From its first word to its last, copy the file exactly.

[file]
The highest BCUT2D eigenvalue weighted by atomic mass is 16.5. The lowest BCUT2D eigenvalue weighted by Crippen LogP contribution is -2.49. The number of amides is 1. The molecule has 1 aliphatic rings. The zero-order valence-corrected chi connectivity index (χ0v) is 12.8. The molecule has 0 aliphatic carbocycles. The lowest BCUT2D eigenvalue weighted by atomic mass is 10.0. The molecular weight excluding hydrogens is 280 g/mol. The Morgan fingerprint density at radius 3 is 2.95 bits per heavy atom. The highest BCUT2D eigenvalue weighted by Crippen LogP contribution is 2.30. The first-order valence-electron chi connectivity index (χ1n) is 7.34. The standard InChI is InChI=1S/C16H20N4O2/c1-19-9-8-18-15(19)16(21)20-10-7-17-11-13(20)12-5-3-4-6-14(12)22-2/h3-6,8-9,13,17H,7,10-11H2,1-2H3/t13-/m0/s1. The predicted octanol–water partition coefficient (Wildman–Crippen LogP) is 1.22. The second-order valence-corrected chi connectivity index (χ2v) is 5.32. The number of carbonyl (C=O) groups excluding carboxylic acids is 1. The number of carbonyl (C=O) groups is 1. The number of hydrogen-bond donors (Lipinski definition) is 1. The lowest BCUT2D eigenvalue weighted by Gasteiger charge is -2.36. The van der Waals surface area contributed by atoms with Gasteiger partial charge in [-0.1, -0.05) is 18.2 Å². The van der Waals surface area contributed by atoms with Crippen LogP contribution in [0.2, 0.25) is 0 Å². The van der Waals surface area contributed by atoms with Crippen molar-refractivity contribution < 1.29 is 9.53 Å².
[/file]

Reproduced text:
The highest BCUT2D eigenvalue weighted by atomic mass is 16.5. The lowest BCUT2D eigenvalue weighted by Crippen LogP contribution is -2.49. The number of amides is 1. The molecule has 1 aliphatic rings. The zero-order valence-corrected chi connectivity index (χ0v) is 12.8. The molecule has 0 aliphatic carbocycles. The lowest BCUT2D eigenvalue weighted by atomic mass is 10.0. The molecular weight excluding hydrogens is 280 g/mol. The Morgan fingerprint density at radius 3 is 2.95 bits per heavy atom. The highest BCUT2D eigenvalue weighted by Crippen LogP contribution is 2.30. The first-order valence-electron chi connectivity index (χ1n) is 7.34. The standard InChI is InChI=1S/C16H20N4O2/c1-19-9-8-18-15(19)16(21)20-10-7-17-11-13(20)12-5-3-4-6-14(12)22-2/h3-6,8-9,13,17H,7,10-11H2,1-2H3/t13-/m0/s1. The predicted octanol–water partition coefficient (Wildman–Crippen LogP) is 1.22. The second-order valence-corrected chi connectivity index (χ2v) is 5.32. The number of carbonyl (C=O) groups excluding carboxylic acids is 1. The number of carbonyl (C=O) groups is 1. The number of hydrogen-bond donors (Lipinski definition) is 1. The lowest BCUT2D eigenvalue weighted by Gasteiger charge is -2.36. The van der Waals surface area contributed by atoms with Gasteiger partial charge in [-0.1, -0.05) is 18.2 Å². The van der Waals surface area contributed by atoms with Crippen LogP contribution in [0.2, 0.25) is 0 Å². The van der Waals surface area contributed by atoms with Crippen molar-refractivity contribution < 1.29 is 9.53 Å².